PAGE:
The American Lutheran Church (ALC) was a Christian Protestant denomination in the United States that existed from 1960 to 1987. Its headquarters were in Minneapolis, Minnesota. Upon its formation in 1960, the ALC designated Augsburg Publishing House (est. 1891), also located in Minneapolis, as the church publisher. The Lutheran Standard was the official magazine of the ALC.
In 1966, Canadian congregations of the ALC formed the autonomous Evangelical Lutheran Church of Canada (ELCC), which in 1986 joined with the Lutheran Church in America - Canada Section (LCA-CS) to form the Evangelical Lutheran Church in Canada (ELCIC).
The ALC began ordaining women as ministers in December 1970, when the Rev. Barbara Andrews became the second woman ordained as a Lutheran minister in the United States. The first Native American woman to become a Lutheran minister in the United States, the Rev. Marlene Whiterabbit Helgemo, was ordained by the ALC in July 1987.
The American Lutheran Church was formed in 1960 out of the following Lutheran church bodies:
American Lutheran Church (1930)Edit
American Lutheran Church, which was formed in 1930 from a merger of the German Iowa Synod (est. 1854), Buffalo Synod (est. 1845) and the Joint Synod of Ohio (est. 1818). Note: After 1960, this body was informally referred to as the "old American Lutheran Church," to distinguish it from the body of the same name into which it had been absorbed.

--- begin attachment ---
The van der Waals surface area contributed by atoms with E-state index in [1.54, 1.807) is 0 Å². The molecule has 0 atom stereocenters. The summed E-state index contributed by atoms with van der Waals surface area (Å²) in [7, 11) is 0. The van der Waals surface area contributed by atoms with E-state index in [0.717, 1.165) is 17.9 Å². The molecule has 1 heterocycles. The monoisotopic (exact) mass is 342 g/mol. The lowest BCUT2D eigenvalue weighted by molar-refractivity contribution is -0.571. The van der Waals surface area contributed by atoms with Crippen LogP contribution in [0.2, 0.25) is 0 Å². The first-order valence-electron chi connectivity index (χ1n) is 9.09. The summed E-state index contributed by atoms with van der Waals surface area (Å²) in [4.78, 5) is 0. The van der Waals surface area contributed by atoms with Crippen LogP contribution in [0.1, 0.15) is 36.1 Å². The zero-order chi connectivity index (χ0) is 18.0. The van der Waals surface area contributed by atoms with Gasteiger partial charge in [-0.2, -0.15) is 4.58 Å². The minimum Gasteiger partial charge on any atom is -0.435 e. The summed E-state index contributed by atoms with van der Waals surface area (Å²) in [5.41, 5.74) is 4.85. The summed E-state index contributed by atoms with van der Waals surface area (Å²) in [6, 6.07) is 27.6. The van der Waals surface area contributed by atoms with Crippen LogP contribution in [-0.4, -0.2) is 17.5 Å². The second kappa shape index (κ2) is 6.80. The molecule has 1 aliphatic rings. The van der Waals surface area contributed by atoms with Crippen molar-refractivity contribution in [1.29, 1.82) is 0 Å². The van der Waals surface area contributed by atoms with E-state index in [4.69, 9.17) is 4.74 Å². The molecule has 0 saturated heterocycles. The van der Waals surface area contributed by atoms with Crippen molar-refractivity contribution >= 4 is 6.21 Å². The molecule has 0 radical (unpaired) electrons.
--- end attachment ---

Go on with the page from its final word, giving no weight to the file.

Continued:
- Presidents of ALC
- C. C. Hein 1930–37
- E. F. Poppen 1937–50
- Henry F. Schuh 1951–60
- Colleges of ALC
- Capital University
- Wartburg College
- Texas Lutheran University
- Luther College (Saskatchewan)
United Evangelical Lutheran ChurchEdit
Evangelical Lutheran ChurchEdit
Evangelical Lutheran Church, established in 1917 and known from its founding until 1946 as the Norwegian Lutheran Church of America (NLCA). The NLCA had itself been formed from a merger of the Hauge Synod (est. 1876), the Norwegian Synod (est. 1853) and the United Norwegian Lutheran Church of America (est. 1890).
Lutheran Free ChurchEdit
The Lutheran Free Church, which had broken away from the United Norwegian Lutheran Church in 1897, joined the ALC in 1963. (Forty Lutheran Free Church congregations chose not to participate in the merger, and instead formed the Association of Free Lutheran Congregations, today the fourth-largest Lutheran denomination in the U.S. with over 250 congregations.)
On 1 January 1988, the American Lutheran Church ceased to exist when it, along with the Lutheran Church in America and the Association of Evangelical Lutheran Churches, joined together to form the Evangelical Lutheran Church in America. At the time of the merger, the ALC was the third-largest Lutheran church body in the United States, behind the Lutheran Church in America and the Lutheran Church - Missouri Synod. The ALC brought approximately 2.25 million members into the ELCA. Twelve ALC congregations that did not want to participate in the merger formed the American Association of Lutheran Churches, which has since grown to 87 congregations.
Presidents/Bishops of The ALCEdit
Todd W. Nichol All These Lutherans (Minneapolis: Augburg Publishing House, 1986)
- The American Lutheran Church (1960-87)
- American Lutheran Church (1930-60)
- ELCA predecessor church bodies
- Wolf, Edmund Jacob. The Lutherans in America; a story of struggle, progress, influence and marvelous growth. New York: J.A. Hill. 1889.
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